A couple in Ohio are facing charges after allegedly self-inducing a late-term abortion with mail-order medication from India and leaving their baby to die and putting the child's body in a shoebox.
Kalina V.E. Gillum and Braden C. Mull have been indicted on one count each of involuntary manslaughter, child endangering, tampering with evidence, and abuse of a corpse.
The couple appeared via video monitor in Licking County court Monday.
According to Licking County Prosecuting Attorney William Hayes, on Sept. 18, 2019, Gillum took 12 misoprostol tablets she and Mull ordered from India with the intention to "induce labor and terminate Gillum's pregnancy," Hayes wrote in a press release.
According to Hayes, Gillum took the pills while in her third trimester at either 28 or 29 weeks pregnant and gave birth to a baby boy in the bathroom of her and Mull's apartment.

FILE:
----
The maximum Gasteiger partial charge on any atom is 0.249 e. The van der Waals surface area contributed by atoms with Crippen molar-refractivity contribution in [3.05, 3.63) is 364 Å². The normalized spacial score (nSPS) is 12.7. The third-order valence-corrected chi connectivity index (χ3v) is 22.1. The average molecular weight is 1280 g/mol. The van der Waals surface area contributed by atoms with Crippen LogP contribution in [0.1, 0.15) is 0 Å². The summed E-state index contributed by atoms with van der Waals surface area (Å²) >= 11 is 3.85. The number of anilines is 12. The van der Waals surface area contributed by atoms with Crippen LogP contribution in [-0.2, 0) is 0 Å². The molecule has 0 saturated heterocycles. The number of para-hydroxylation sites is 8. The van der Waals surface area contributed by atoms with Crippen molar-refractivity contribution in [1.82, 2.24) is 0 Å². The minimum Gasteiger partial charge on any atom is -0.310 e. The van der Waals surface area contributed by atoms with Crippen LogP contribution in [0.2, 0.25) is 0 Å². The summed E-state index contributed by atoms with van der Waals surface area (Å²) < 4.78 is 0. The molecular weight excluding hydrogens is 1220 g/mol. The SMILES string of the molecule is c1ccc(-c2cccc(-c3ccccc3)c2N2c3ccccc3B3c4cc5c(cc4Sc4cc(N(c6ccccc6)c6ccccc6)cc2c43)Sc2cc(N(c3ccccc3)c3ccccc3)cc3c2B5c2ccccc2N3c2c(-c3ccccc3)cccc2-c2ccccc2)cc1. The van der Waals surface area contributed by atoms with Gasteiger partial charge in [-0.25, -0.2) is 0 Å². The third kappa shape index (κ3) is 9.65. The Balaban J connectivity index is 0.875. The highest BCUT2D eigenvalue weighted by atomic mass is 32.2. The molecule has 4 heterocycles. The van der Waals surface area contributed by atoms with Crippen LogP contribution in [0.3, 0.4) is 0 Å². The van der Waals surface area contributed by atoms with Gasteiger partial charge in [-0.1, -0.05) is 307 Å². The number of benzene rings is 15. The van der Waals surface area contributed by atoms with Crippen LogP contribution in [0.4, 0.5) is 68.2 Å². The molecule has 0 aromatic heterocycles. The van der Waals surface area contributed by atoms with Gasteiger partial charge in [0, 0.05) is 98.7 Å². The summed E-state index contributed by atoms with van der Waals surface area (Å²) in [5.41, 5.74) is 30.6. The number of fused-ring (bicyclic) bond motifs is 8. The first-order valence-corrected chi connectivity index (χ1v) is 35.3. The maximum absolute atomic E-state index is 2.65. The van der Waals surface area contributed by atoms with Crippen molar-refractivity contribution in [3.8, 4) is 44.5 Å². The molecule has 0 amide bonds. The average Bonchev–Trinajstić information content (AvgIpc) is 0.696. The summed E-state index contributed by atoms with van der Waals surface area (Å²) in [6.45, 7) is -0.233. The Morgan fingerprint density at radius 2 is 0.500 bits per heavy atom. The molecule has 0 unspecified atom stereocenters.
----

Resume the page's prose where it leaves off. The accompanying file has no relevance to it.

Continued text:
"At no time did either one of them ever call 911 or seek emergency medical treatment for the child," Hayes wrote.
The next day, the two went to the hospital, where medical staff contacted law enforcement. Officers then went to their home and found the child's body in a shoebox inside of a trash bag, Hayes said. The prosecutor also said that the two planned together to order the drugs and terminate the pregnancy, knowing Gillum was in her third trimester.
Each is being held on a $150,000 cash bond, according to multiple outlets.
A child born prematurely at 28 or 29 weeks gestation has a very high chance of surviving outside of the womb if given proper medical attention. According to information from the University of Utah, the survival rate for premature babies born at 28 weeks gestation is between 80% and 90%.
A neighbor of the couple told WSYX-TV that she had no idea that Gillum was even pregnant, but would regularly greet the two.
"It's breaking my heart," the neighbor told the outlet. "I'm really shocked. I didn't know my neighbors were like that."
Chemical — or "medical" — abortions, which are done through the use of certain drugs are typically only done in the first few weeks of a pregnancy.